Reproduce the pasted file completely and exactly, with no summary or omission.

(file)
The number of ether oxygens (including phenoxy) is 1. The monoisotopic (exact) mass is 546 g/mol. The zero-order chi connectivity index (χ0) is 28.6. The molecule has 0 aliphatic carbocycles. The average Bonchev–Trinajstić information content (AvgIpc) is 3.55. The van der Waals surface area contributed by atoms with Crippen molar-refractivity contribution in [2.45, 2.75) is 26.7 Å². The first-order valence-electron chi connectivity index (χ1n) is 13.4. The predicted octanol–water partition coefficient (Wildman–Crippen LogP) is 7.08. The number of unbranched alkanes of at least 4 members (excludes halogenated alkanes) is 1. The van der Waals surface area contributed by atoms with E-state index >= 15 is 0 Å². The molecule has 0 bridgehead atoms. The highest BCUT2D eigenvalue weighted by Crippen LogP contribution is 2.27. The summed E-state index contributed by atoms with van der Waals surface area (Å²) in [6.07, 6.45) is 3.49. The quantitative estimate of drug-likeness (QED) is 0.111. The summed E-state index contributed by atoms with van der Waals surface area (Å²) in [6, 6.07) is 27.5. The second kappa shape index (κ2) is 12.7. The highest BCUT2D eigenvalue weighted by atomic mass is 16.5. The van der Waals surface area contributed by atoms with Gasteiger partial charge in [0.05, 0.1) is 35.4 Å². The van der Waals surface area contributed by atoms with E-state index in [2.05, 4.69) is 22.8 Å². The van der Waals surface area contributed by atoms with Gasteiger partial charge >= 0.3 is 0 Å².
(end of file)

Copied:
The number of ether oxygens (including phenoxy) is 1. The monoisotopic (exact) mass is 546 g/mol. The zero-order chi connectivity index (χ0) is 28.6. The molecule has 0 aliphatic carbocycles. The average Bonchev–Trinajstić information content (AvgIpc) is 3.55. The van der Waals surface area contributed by atoms with Crippen molar-refractivity contribution in [2.45, 2.75) is 26.7 Å². The first-order valence-electron chi connectivity index (χ1n) is 13.4. The predicted octanol–water partition coefficient (Wildman–Crippen LogP) is 7.08. The number of unbranched alkanes of at least 4 members (excludes halogenated alkanes) is 1. The van der Waals surface area contributed by atoms with E-state index >= 15 is 0 Å². The molecule has 0 bridgehead atoms. The highest BCUT2D eigenvalue weighted by Crippen LogP contribution is 2.27. The summed E-state index contributed by atoms with van der Waals surface area (Å²) in [6.07, 6.45) is 3.49. The quantitative estimate of drug-likeness (QED) is 0.111. The summed E-state index contributed by atoms with van der Waals surface area (Å²) in [6, 6.07) is 27.5. The second kappa shape index (κ2) is 12.7. The highest BCUT2D eigenvalue weighted by atomic mass is 16.5. The van der Waals surface area contributed by atoms with Gasteiger partial charge in [0.05, 0.1) is 35.4 Å². The van der Waals surface area contributed by atoms with E-state index in [2.05, 4.69) is 22.8 Å². The van der Waals surface area contributed by atoms with Gasteiger partial charge >= 0.3 is 0 Å².